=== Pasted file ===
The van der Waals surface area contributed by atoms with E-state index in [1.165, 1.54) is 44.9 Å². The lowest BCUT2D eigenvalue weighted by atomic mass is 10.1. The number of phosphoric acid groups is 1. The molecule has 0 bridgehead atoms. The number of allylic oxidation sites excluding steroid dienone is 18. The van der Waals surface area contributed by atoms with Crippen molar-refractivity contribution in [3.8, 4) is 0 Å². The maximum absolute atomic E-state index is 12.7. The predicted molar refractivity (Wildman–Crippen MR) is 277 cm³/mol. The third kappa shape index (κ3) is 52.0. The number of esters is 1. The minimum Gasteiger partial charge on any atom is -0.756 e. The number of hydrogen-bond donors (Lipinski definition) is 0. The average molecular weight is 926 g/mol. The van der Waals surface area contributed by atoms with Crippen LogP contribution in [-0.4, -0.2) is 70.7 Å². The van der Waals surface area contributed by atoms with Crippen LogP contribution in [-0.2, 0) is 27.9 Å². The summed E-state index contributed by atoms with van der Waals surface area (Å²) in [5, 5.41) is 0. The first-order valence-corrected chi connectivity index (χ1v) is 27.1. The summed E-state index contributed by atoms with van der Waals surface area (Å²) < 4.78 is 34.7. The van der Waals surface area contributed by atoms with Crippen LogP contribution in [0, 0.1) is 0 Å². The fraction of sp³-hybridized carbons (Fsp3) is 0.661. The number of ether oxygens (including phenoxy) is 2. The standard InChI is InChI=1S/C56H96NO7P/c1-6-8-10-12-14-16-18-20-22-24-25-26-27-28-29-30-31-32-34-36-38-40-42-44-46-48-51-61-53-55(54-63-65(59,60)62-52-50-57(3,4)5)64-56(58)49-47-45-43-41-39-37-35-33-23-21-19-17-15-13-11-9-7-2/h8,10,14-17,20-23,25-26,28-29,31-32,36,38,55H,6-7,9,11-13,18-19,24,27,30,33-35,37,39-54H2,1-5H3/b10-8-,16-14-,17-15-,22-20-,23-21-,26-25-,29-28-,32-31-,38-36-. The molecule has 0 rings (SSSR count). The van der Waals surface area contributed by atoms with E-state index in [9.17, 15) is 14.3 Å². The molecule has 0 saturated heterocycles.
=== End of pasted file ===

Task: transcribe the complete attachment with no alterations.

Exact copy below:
The van der Waals surface area contributed by atoms with E-state index in [1.165, 1.54) is 44.9 Å². The lowest BCUT2D eigenvalue weighted by atomic mass is 10.1. The number of phosphoric acid groups is 1. The molecule has 0 bridgehead atoms. The number of allylic oxidation sites excluding steroid dienone is 18. The van der Waals surface area contributed by atoms with Crippen molar-refractivity contribution in [3.8, 4) is 0 Å². The maximum absolute atomic E-state index is 12.7. The predicted molar refractivity (Wildman–Crippen MR) is 277 cm³/mol. The third kappa shape index (κ3) is 52.0. The number of esters is 1. The minimum Gasteiger partial charge on any atom is -0.756 e. The number of hydrogen-bond donors (Lipinski definition) is 0. The average molecular weight is 926 g/mol. The van der Waals surface area contributed by atoms with Crippen LogP contribution in [-0.4, -0.2) is 70.7 Å². The van der Waals surface area contributed by atoms with Crippen LogP contribution in [-0.2, 0) is 27.9 Å². The summed E-state index contributed by atoms with van der Waals surface area (Å²) in [5, 5.41) is 0. The first-order valence-corrected chi connectivity index (χ1v) is 27.1. The summed E-state index contributed by atoms with van der Waals surface area (Å²) < 4.78 is 34.7. The van der Waals surface area contributed by atoms with Crippen LogP contribution in [0, 0.1) is 0 Å². The fraction of sp³-hybridized carbons (Fsp3) is 0.661. The number of ether oxygens (including phenoxy) is 2. The standard InChI is InChI=1S/C56H96NO7P/c1-6-8-10-12-14-16-18-20-22-24-25-26-27-28-29-30-31-32-34-36-38-40-42-44-46-48-51-61-53-55(54-63-65(59,60)62-52-50-57(3,4)5)64-56(58)49-47-45-43-41-39-37-35-33-23-21-19-17-15-13-11-9-7-2/h8,10,14-17,20-23,25-26,28-29,31-32,36,38,55H,6-7,9,11-13,18-19,24,27,30,33-35,37,39-54H2,1-5H3/b10-8-,16-14-,17-15-,22-20-,23-21-,26-25-,29-28-,32-31-,38-36-. The molecule has 0 rings (SSSR count). The van der Waals surface area contributed by atoms with E-state index in [9.17, 15) is 14.3 Å². The molecule has 0 saturated heterocycles.